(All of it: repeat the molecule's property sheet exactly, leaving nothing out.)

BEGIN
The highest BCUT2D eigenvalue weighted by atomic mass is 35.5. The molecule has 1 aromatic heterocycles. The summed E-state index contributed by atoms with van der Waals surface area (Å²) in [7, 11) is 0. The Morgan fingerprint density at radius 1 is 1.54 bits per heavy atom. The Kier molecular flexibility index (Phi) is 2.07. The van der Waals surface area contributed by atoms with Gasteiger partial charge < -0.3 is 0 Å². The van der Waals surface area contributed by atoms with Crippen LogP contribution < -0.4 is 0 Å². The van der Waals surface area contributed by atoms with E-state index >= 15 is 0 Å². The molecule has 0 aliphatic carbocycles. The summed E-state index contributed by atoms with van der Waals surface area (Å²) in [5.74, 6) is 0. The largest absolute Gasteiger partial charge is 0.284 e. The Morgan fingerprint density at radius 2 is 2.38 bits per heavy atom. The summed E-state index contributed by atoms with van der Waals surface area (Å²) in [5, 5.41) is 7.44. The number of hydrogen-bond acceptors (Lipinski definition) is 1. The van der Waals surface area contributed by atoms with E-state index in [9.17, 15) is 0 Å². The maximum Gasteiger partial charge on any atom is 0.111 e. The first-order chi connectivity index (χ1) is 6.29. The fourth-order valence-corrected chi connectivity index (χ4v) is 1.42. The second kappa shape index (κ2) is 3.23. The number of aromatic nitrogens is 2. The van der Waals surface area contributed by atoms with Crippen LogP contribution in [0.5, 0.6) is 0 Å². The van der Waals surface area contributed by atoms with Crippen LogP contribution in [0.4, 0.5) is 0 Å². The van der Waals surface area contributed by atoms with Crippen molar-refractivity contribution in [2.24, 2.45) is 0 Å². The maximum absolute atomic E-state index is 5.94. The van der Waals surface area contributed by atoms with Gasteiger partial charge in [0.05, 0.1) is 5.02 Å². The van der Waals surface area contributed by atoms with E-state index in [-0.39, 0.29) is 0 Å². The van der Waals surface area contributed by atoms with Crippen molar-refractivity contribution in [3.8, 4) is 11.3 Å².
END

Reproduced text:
The highest BCUT2D eigenvalue weighted by atomic mass is 35.5. The molecule has 1 aromatic heterocycles. The summed E-state index contributed by atoms with van der Waals surface area (Å²) in [7, 11) is 0. The Morgan fingerprint density at radius 1 is 1.54 bits per heavy atom. The Kier molecular flexibility index (Phi) is 2.07. The van der Waals surface area contributed by atoms with Gasteiger partial charge < -0.3 is 0 Å². The van der Waals surface area contributed by atoms with Crippen LogP contribution < -0.4 is 0 Å². The van der Waals surface area contributed by atoms with E-state index >= 15 is 0 Å². The molecule has 0 aliphatic carbocycles. The summed E-state index contributed by atoms with van der Waals surface area (Å²) in [5.74, 6) is 0. The largest absolute Gasteiger partial charge is 0.284 e. The Morgan fingerprint density at radius 2 is 2.38 bits per heavy atom. The summed E-state index contributed by atoms with van der Waals surface area (Å²) in [5, 5.41) is 7.44. The number of hydrogen-bond acceptors (Lipinski definition) is 1. The van der Waals surface area contributed by atoms with E-state index in [9.17, 15) is 0 Å². The maximum Gasteiger partial charge on any atom is 0.111 e. The first-order chi connectivity index (χ1) is 6.29. The fourth-order valence-corrected chi connectivity index (χ4v) is 1.42. The second kappa shape index (κ2) is 3.23. The number of aromatic nitrogens is 2. The van der Waals surface area contributed by atoms with Crippen LogP contribution in [0.5, 0.6) is 0 Å². The van der Waals surface area contributed by atoms with Crippen LogP contribution in [0.4, 0.5) is 0 Å². The van der Waals surface area contributed by atoms with Crippen molar-refractivity contribution in [2.24, 2.45) is 0 Å². The maximum absolute atomic E-state index is 5.94. The van der Waals surface area contributed by atoms with Gasteiger partial charge in [0.05, 0.1) is 5.02 Å². The van der Waals surface area contributed by atoms with E-state index in [-0.39, 0.29) is 0 Å². The van der Waals surface area contributed by atoms with Crippen molar-refractivity contribution in [3.8, 4) is 11.3 Å².